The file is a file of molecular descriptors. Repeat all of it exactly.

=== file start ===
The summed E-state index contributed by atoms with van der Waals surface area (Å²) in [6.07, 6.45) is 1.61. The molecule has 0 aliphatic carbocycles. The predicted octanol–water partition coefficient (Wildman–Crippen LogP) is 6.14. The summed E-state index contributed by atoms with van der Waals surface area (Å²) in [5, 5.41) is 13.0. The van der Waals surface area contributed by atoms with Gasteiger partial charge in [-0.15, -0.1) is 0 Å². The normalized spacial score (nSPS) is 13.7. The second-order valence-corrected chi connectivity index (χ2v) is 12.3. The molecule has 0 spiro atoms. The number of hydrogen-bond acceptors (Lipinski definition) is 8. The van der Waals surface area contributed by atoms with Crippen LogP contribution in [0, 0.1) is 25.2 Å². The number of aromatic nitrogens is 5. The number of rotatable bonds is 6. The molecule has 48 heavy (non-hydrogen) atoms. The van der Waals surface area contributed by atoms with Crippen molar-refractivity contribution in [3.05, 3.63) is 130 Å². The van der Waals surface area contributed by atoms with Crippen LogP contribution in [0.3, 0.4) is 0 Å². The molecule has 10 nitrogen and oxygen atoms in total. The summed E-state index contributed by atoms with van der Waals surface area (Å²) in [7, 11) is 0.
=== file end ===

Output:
The summed E-state index contributed by atoms with van der Waals surface area (Å²) in [6.07, 6.45) is 1.61. The molecule has 0 aliphatic carbocycles. The predicted octanol–water partition coefficient (Wildman–Crippen LogP) is 6.14. The summed E-state index contributed by atoms with van der Waals surface area (Å²) in [5, 5.41) is 13.0. The van der Waals surface area contributed by atoms with Gasteiger partial charge in [-0.15, -0.1) is 0 Å². The normalized spacial score (nSPS) is 13.7. The second-order valence-corrected chi connectivity index (χ2v) is 12.3. The molecule has 0 spiro atoms. The number of hydrogen-bond acceptors (Lipinski definition) is 8. The van der Waals surface area contributed by atoms with Crippen LogP contribution in [0, 0.1) is 25.2 Å². The number of aromatic nitrogens is 5. The number of rotatable bonds is 6. The molecule has 48 heavy (non-hydrogen) atoms. The van der Waals surface area contributed by atoms with Crippen molar-refractivity contribution in [3.05, 3.63) is 130 Å². The van der Waals surface area contributed by atoms with Crippen LogP contribution in [0.3, 0.4) is 0 Å². The molecule has 10 nitrogen and oxygen atoms in total. The summed E-state index contributed by atoms with van der Waals surface area (Å²) in [7, 11) is 0.